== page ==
Problemo uno: I have multiple sclerosis. Problemo dos: I have balance issues. And problemo tres, I feel I have duties as a spouse that I want to maintain despite my disabilities and will stubbornly do things I probably shouldn’t do. Like take out the trash, wrangle vacuums, and pull weeds without sitting down. And attempt to kill spiders. On a freshly waxed kitchen floor. In socks. After a beer.

Okay, you can already see how this is going to end. BADLY. The good news: the LHS was dispatched. The bad news: in the process of cleaning up the detritus, karma collided with that fleeting sense of accomplishment and despite using my walker “to be safe” I promptly auditioned for America’s Funniest Home Videos sans the video, and, well, the funny. Out went my feet from under me and backward I went, clocking a wall with my noggin on the way down.

Fortunately, splayed out on the ice rink, er, kitchen floor, I took a broken bone count and everything was intact. No muscles were torn. Nothing hurt except for that new knot on my wet head. And then it occurred to me that it was mighty strange that my head was wet considering that I had not just taken a shower. Uh oh. A late night ER visit and three fresh staples later (staples!), not to mention an epic pout face (see above photo), I was as good as new. Well, not new new.

When you’ve got a disease like multiple sclerosis that tries to steal long-practiced spousal duties, making peace with giving up some of these duties is paramount. We want to be helpful like we were before. We want to do the same chores we used to do. We want to be productive and efficient and worthwhile. But sometimes MS makes that challenging. Whether it’s cooking dinner or dressing a child for school or balancing the checkbook or getting the nighttime water, cutting back or letting go of some of these tasks is hard and discouraging. Maddening, even. I mean, I want to be the best husband in the world to Laura, to be her knight in shining armor. Instead, realistically I would be rendered stationary wearing anything metal and my most advanced form of weaponry would resemble a New Balance sneaker.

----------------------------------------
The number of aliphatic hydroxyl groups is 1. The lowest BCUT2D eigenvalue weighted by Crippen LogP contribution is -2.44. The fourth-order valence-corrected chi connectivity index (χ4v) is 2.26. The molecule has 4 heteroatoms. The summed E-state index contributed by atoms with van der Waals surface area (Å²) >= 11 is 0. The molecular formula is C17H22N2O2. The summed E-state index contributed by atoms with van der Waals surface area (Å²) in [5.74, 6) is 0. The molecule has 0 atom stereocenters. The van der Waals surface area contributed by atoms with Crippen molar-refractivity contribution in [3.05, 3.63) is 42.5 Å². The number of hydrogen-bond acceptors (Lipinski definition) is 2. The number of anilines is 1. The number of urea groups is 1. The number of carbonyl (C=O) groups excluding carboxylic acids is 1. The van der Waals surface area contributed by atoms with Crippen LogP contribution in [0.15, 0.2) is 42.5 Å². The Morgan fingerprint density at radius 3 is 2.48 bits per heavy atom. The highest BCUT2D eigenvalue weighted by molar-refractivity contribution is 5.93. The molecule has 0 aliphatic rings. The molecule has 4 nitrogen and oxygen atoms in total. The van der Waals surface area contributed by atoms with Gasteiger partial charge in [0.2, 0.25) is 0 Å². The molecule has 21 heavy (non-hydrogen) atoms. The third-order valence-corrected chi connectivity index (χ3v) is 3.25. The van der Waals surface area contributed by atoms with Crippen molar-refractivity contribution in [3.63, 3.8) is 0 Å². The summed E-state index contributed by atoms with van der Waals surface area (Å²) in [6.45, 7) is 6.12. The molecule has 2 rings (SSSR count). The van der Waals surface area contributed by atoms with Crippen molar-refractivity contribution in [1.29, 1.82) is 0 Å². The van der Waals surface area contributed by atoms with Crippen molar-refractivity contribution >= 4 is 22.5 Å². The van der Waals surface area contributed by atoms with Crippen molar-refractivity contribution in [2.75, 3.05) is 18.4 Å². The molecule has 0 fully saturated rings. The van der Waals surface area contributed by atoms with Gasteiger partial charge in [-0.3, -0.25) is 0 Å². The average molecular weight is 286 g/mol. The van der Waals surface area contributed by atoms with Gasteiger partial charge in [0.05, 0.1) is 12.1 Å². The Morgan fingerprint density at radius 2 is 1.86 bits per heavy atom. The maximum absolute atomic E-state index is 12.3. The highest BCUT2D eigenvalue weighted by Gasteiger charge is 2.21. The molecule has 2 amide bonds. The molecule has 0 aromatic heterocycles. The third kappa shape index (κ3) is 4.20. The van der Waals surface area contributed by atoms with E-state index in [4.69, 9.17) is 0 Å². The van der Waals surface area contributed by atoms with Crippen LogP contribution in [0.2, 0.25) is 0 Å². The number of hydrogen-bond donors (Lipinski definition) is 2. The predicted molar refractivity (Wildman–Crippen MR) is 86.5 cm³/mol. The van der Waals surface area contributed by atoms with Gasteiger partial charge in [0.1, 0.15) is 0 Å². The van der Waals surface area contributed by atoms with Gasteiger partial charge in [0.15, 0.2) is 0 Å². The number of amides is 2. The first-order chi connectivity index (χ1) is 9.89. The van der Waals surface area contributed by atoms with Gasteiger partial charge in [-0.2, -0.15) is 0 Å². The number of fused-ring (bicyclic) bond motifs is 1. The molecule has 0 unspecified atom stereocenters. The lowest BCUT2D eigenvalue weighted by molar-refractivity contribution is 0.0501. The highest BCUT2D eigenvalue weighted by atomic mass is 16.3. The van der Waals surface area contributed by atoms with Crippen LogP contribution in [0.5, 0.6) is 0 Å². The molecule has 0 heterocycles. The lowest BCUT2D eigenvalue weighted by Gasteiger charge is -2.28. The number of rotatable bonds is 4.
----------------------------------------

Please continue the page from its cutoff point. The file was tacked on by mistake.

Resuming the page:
The realization that I have to give up some of my expected duties as a husband is enough to make me want to bang my head against the wall in frustration. But, as I unfortunately and painfully discovered, that usually just leads to staples in the head. And trust me, you don’t want staples in your head. Besides, it makes getting an MRI rather problematic, you know, with all that metal and all. And I think we can all agree, with multiple sclerosis we have enough problems already!

Tuesday, March 31, 2015

Life's a Beach

When you’ve got an annoyingly pesky disease like multiple sclerosis, some of life’s pleasures become a touch more complicated to enjoy properly. Take, for instance, the beach.

Walking aids like canes and forearm crutches suffer in the deep sand. Wheelchairs and walkers? Verboten. And then there’s the heat—hot days, hot sand, hot sun. Even the water can be paralyzing. Literally, at least for me. If it’s cold and I dip a foot in, my whole body violently convulses. So if I were to wade willy-nilly into the ocean, my last words to Mother Nature would almost certainly be something along the lines of “don’t tase me, bro” before I thrash, collapse and then vanish under the froth of two-foot surf.

But there are things one can do to make a beach excursion a bit more enjoyable. For starters, go on a cooler day, or at least go during a cooler part of the day (mornings are good). Always tote shade. Icy drinks and a cooling vest are standard weapons. If you use walking aids like forearm crutches, trekking poles and canes, tips that can handle sand are quite helpful. And coolest of all, borrow a beach-friendly wheelchair. Yes, they exist. Lifeguard stations at popular beaches may have one or two, just ask. That’s what I did on a recent San Diego trip and was surprised to find that the city’s best beaches had both manual chairs (you need a pusher) and motorized chairs available on a first-come, first-served basis.